- Learn about PTSD. This knowledge can help you understand what you’re feeling, and then you can develop coping strategies to help you respond effectively.
- Take care of yourself. Get enough rest, eat a healthy diet, exercise and take time to relax. Try to reduce or avoid caffeine and nicotine, which can worsen anxiety.
- Don’t self-medicate. Turning to alcohol or drugs to numb your feelings isn’t healthy, even though it may be a tempting way to cope. It can lead to more problems down the road, interfere with effective treatments and prevent real healing.
- Break the cycle. When you feel anxious, take a brisk walk or jump into a hobby to re-focus.
- Stay connected. Spend time with supportive and caring people — family, friends, faith leaders or others. You don’t have to talk about what happened if you don’t want to. Just sharing time with loved ones can offer healing and comfort.
- Consider a support group. Ask your mental health professional for help finding a support group, or contact veterans’ organizations or your community’s social services system. Or look for local support groups in an online directory.
When someone you love has PTSD
The person you love may seem like a different person than you knew before the trauma — angry and irritable, for example, or withdrawn and depressed. PTSD can significantly strain the emotional and mental health of loved ones and friends.
Hearing about the trauma that led to your loved one’s PTSD may be painful for you and even cause you to relive difficult events. You may find yourself avoiding his or her attempts to talk about the trauma or feeling hopeless that your loved one will get better. At the same time, you may feel guilty that you can’t fix your loved one or hurry up the process of healing.
Remember that you can’t change someone. However, you can:
- Learn about PTSD. This can help you understand what your loved one is going through.
- Recognize that avoidance and withdrawal are part of the disorder. If your loved one resists your help, allow space and let your loved one know that you’re available when he or she is ready to accept your help.
- Offer to attend medical appointments. If your loved one is willing, attending appointments can help you understand and assist with treatment.
- Be willing to listen. Let your loved one know you’re willing to listen, but you understand if he or she doesn’t want to talk. Try not to force your loved one to talk about the trauma until he or she is ready.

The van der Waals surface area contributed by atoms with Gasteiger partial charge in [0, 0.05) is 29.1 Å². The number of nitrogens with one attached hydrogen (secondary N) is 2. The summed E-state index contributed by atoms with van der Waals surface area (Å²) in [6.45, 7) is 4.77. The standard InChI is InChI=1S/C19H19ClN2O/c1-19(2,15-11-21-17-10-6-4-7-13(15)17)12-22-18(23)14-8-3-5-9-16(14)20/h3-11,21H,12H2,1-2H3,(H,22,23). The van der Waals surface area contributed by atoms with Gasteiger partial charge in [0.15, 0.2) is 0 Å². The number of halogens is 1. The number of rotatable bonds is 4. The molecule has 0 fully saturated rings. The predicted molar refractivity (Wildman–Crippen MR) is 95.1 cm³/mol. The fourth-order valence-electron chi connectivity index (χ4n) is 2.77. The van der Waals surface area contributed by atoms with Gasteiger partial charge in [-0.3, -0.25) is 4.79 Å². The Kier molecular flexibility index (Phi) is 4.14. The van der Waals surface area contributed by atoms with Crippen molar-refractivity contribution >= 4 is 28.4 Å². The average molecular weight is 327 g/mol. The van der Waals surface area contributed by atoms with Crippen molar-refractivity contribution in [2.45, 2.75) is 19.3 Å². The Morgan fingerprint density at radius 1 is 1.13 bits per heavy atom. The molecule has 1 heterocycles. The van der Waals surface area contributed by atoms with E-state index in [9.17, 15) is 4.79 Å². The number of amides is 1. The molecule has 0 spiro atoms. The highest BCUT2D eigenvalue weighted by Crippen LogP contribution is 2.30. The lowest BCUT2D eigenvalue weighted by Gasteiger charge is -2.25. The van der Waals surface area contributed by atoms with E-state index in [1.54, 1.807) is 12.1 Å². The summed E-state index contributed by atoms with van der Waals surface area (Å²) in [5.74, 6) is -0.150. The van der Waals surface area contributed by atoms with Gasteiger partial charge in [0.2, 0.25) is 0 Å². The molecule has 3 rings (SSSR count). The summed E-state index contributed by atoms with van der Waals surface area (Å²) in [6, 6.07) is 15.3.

- Encourage participation. Plan opportunities for activities with family and friends. Celebrate good events.
- Make your own health a priority. Take care of yourself by eating healthy, being physically active and getting enough rest. Take time alone or with friends, doing activities that help you recharge.
- Seek help if you need it. If you have difficulty coping, talk with your doctor. He or she may refer you to a therapist who can help you work through your stress.
- Stay safe. Plan a safe place for yourself and your children if your loved one becomes violent or abusive.
Preparing for your appointment
If you think you may have post-traumatic stress disorder, make an appointment with your doctor or a mental health professional. Here’s some information to help you prepare for your appointment, and what to expect.
Take a trusted family member or friend along, if possible. Sometimes it can be difficult to remember all the information provided to you.
What you can do
Before your appointment, make a list of:
- Any symptoms you’ve been experiencing, and for how long.
- Key personal information, especially events or experiences — even in your distant past — that have made you feel intense fear, helplessness or horror. It will help your doctor to know if there are memories you can’t directly access without feeling an overwhelming need to push them out of your mind.
- Things you have stopped doing or are avoiding because of your stress.
- Your medical information, including other physical or mental health conditions with which you’ve been diagnosed. Also include any medications or supplements you’re taking, and the dosages.
- Questions to ask so that you can make the most of your appointment.
Some basic questions to ask your doctor or mental health professional may include:
- What do you believe is causing my symptoms?
- Are there any other possible causes?
- How will you determine my diagnosis?
- Is my condition likely temporary or long term?
- What treatments do you recommend for this disorder?
- I have other health problems. How best can I manage these together with PTSD?
- How soon do you expect my symptoms to improve?
- Does PTSD increase my risk of other mental health problems?
- Do you recommend any changes at home, work or school to encourage recovery?
- Would it help my recovery to tell my teachers or co-workers about my diagnosis?
- Are there any printed materials on PTSD that I can have? What websites do you recommend?
Don’t hesitate to ask any other questions during your appointment.
What to expect from your doctor
Your doctor is likely to ask you a number of questions. Be ready to answer them to reserve time to go over any points you want to focus on. Your doctor may ask:
- What symptoms are concerning to you or your loved ones?
- When did you or your loved ones first notice your symptoms?
- Have you ever experienced or witnessed a traumatic event?
- Do you have disturbing thoughts, memories or nightmares of the trauma you experienced?
- Do you avoid certain people, places or situations that remind you of the traumatic experience?
- Have you been having any problems at school, work or in your personal relationships?
- Have you ever thought about harming yourself or others?
- Do you drink alcohol or use recreational drugs? How often?
- Have you been treated for other psychiatric symptoms or mental illness in the past? If yes, what type of therapy was most helpful?